But the fact that investors expect a Verizon iPhone in early 2011 makes its analyst nervous
In a note to clients issued early Friday, Oppenheimer’s Yair Reiner addresses the yawning disconnect between Apple’s (AAPL) fundamentals — the underlying strength of its business — and its share price.
Why the 38 point discrepancy? Reiner believes the prime factor has been investors’ nervousness about Apple’s size — both in absolute terms and as a percentage of their holdings. But he thinks the last six months may have prepared portfolio managers to get over this “psychological hump.” And he thinks the blowout September quarter he’s expecting could provide what he calls “the catalytic push in the rump for an overdue catch-up trade.”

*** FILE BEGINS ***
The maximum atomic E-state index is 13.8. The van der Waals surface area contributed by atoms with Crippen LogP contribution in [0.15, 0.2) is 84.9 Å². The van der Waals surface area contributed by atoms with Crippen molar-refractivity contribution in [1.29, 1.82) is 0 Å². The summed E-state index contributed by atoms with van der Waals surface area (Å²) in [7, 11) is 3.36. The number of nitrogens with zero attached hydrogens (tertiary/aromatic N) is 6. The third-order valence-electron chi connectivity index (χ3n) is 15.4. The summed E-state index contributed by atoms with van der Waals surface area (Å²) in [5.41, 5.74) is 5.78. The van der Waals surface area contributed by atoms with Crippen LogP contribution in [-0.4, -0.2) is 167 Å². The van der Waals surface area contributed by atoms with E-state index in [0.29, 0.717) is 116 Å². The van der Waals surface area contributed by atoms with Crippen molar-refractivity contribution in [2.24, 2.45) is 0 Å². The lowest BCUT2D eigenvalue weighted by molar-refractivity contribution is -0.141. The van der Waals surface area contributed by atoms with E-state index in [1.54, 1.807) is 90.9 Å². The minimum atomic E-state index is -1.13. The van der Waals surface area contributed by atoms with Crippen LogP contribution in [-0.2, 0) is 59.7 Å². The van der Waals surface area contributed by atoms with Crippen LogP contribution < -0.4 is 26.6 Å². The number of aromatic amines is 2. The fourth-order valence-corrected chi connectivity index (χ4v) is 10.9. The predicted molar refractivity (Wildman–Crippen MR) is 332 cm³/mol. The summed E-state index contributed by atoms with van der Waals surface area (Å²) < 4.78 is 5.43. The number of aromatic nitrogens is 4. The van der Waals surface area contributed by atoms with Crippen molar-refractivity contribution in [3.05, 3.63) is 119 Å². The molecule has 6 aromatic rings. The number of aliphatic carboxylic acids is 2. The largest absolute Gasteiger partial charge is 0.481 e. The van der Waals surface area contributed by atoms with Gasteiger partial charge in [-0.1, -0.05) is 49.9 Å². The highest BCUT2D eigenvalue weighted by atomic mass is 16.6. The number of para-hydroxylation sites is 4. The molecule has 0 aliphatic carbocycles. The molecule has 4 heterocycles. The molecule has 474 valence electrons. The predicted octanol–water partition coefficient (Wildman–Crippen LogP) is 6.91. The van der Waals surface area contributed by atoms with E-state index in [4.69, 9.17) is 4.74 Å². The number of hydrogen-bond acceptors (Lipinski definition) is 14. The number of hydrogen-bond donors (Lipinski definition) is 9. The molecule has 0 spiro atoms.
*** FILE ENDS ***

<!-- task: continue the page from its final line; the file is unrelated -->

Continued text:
Reiner has raised his iPhone and iPad unit sales estimates (to 12 million and 4.5 million, respectively) as well as his Apple price target (to $345 from $330) and is advising clients to buy the stock in advance of the company’s Oct. 18 earnings report. Apple, he says, is “not too big to blow it out.”
Among the professional analyst who track Apple, Reiner’s estimates for Q3 were the most accurate. He was outclassed, however, by a couple of amateurs. See Earnings Smackdown: The best and worst Apple analysts.
[Follow Philip Elmer-DeWitt on Twitter @philiped]